ALS, amyotrophic lateral sclerosis, is a progressive neurodegenerative disease that affects nerve cells in the brain and the spinal cord. Motor neurons reach from the brain to the spinal cord and from the spinal cord to the muscles throughout the body. The progressive degeneration of the motor neurons in ALS eventually leads to their death. When the motor neurons die, the ability of the brain to initiate and control muscle movement is lost. With voluntary muscle action progressively affected, patients in the later stages of the disease may become totally paralyzed.
The onset of ALS is insidious with muscle weakness or stiffness as early symptoms. Progression of weakness, wasting and paralysis of the muscles of the limbs and trunk as well as those that control vital functions such as speech, swallowing and later breathing generally follows.When muscles no longer receive the messages from the motor neurons that they require to function, the muscles begin to atrophy (become smaller). Limbs begin to look "thinner" as muscle tissue atrophies. The body has many kinds of nerves. There are those involved in the process of thinking, memory, and of detecting sensations (such as hot/cold, sharp/dull), and others for vision, hearing, and other bodily functions.The nerves that are affected when you have ALS are the motor neurons that provide voluntary movements and muscle power. Examples of voluntary movements are you're making the effort to reach for the phone or step off a curb; these actions are controlled by the muscles in the arms and legs.The heart and the digestive system are also made of muscle but a different kind and their movements are not under voluntary control. When your heart beats or a meal is digested, it all happens automatically. Therefore, the heart and digestive system are not involved in ALS. Breathing also may seem to be involuntary. Remember, though, while you cannot stop your heart, you can hold your breath - so be aware that ALS may eventually have an impact on breathing.Approximately 5,600 people in the U.S. are diagnosed with ALS each year. The incidence of ALS is two per 100,000 people, and it is estimated that as many as 30,000 Americans may have the disease at any given time.ALS occurs throughout the world with no racial, ethnic or socioeconomic boundaries.ALS can strike anyone. [10% is hereditary, for 90% there is no known cause].Life expectancy of an ALS patient averages about two to five years from the time of diagnosis. [some less, some more, how it progresses and affects any individual is unpredictable, including pain, gastrointestinal issues, side effects of medications, etc.]While there is not a cure or treatment today that halts or reverses ALS, there is one FDA approved drug, riluzole, that modestly slows the progression of ALS as well as several other drugs in clinical trials that hold promise. Also, Northwestern University has recently published exciting news regarding the cause of ALS. There can be significant costs for medical care, equipment, and home health caregiving later in the disease.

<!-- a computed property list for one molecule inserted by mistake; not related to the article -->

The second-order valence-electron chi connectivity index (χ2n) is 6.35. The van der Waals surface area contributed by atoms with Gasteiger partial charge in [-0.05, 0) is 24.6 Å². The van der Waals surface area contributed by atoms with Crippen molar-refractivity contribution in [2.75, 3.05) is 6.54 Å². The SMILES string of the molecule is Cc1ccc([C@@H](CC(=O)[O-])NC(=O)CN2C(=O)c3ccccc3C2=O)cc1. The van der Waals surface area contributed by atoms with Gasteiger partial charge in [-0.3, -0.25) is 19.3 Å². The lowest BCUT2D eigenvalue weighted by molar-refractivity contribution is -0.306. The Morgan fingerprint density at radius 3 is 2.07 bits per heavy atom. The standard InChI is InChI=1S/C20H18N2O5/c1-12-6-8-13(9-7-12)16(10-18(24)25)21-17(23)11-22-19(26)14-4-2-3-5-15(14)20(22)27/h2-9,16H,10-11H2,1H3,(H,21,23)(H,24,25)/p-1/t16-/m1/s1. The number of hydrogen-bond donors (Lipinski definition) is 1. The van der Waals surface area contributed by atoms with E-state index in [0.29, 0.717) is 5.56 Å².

"In Pursuit of a Miracle"
In "Pursuit of a Miracle ," is a profound, audio narrative that intertwines personal struggles, resilience, and love.
In this inspirational biography, Mel Solon illuminates the harsh realities of ALS (amyotrophic lateral sclerosis) through the lens as a caregiver and his wife’s relentless fight against the disease.
Mel’s touching account provides an intimate understanding of this challenging journey, inspiring for those affected by ALS and anyone who has a heart.
"The Mighty Mind Expander" Bryna's Intro
This video includes Bryna’s response to learning she had ALS.
"In Pursuit of a Miracle"
This video shares a positively inspiring and thought-provoking love story.